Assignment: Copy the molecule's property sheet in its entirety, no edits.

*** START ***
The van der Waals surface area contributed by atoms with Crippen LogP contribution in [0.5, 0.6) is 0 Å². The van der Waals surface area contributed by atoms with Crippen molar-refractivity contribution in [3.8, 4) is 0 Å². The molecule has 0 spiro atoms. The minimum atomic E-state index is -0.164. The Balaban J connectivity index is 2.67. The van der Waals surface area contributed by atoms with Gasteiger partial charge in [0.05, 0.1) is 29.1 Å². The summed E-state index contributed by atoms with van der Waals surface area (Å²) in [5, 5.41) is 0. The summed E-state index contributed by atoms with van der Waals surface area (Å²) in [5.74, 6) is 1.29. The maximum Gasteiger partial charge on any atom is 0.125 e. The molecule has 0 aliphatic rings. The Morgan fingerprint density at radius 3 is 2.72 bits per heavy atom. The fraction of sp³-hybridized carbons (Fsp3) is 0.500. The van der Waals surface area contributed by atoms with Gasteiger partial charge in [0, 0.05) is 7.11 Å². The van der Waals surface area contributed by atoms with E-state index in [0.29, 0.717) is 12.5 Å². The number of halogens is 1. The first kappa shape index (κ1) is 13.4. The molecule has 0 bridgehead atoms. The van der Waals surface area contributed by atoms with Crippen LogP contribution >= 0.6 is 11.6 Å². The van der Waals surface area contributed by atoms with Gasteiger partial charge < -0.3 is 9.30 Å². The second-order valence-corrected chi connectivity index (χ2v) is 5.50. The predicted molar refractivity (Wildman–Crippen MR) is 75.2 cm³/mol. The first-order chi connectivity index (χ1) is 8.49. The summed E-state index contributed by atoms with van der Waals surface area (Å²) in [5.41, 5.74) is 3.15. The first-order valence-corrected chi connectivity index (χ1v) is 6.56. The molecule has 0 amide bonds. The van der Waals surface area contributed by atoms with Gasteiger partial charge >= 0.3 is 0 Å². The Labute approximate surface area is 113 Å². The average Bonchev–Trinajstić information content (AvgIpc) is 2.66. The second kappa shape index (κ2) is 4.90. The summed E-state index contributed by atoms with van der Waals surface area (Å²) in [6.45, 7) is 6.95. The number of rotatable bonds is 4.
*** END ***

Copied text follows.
The van der Waals surface area contributed by atoms with Crippen LogP contribution in [0.5, 0.6) is 0 Å². The van der Waals surface area contributed by atoms with Crippen molar-refractivity contribution in [3.8, 4) is 0 Å². The molecule has 0 spiro atoms. The minimum atomic E-state index is -0.164. The Balaban J connectivity index is 2.67. The van der Waals surface area contributed by atoms with Gasteiger partial charge in [0.05, 0.1) is 29.1 Å². The summed E-state index contributed by atoms with van der Waals surface area (Å²) in [5, 5.41) is 0. The summed E-state index contributed by atoms with van der Waals surface area (Å²) in [5.74, 6) is 1.29. The maximum Gasteiger partial charge on any atom is 0.125 e. The molecule has 0 aliphatic rings. The Morgan fingerprint density at radius 3 is 2.72 bits per heavy atom. The fraction of sp³-hybridized carbons (Fsp3) is 0.500. The van der Waals surface area contributed by atoms with Gasteiger partial charge in [0, 0.05) is 7.11 Å². The van der Waals surface area contributed by atoms with E-state index in [0.29, 0.717) is 12.5 Å². The number of halogens is 1. The first kappa shape index (κ1) is 13.4. The molecule has 0 bridgehead atoms. The van der Waals surface area contributed by atoms with Crippen LogP contribution >= 0.6 is 11.6 Å². The van der Waals surface area contributed by atoms with Gasteiger partial charge < -0.3 is 9.30 Å². The second-order valence-corrected chi connectivity index (χ2v) is 5.50. The predicted molar refractivity (Wildman–Crippen MR) is 75.2 cm³/mol. The first-order chi connectivity index (χ1) is 8.49. The summed E-state index contributed by atoms with van der Waals surface area (Å²) in [5.41, 5.74) is 3.15. The first-order valence-corrected chi connectivity index (χ1v) is 6.56. The molecule has 0 amide bonds. The van der Waals surface area contributed by atoms with Gasteiger partial charge >= 0.3 is 0 Å². The Labute approximate surface area is 113 Å². The average Bonchev–Trinajstić information content (AvgIpc) is 2.66. The second kappa shape index (κ2) is 4.90. The summed E-state index contributed by atoms with van der Waals surface area (Å²) in [6.45, 7) is 6.95. The number of rotatable bonds is 4.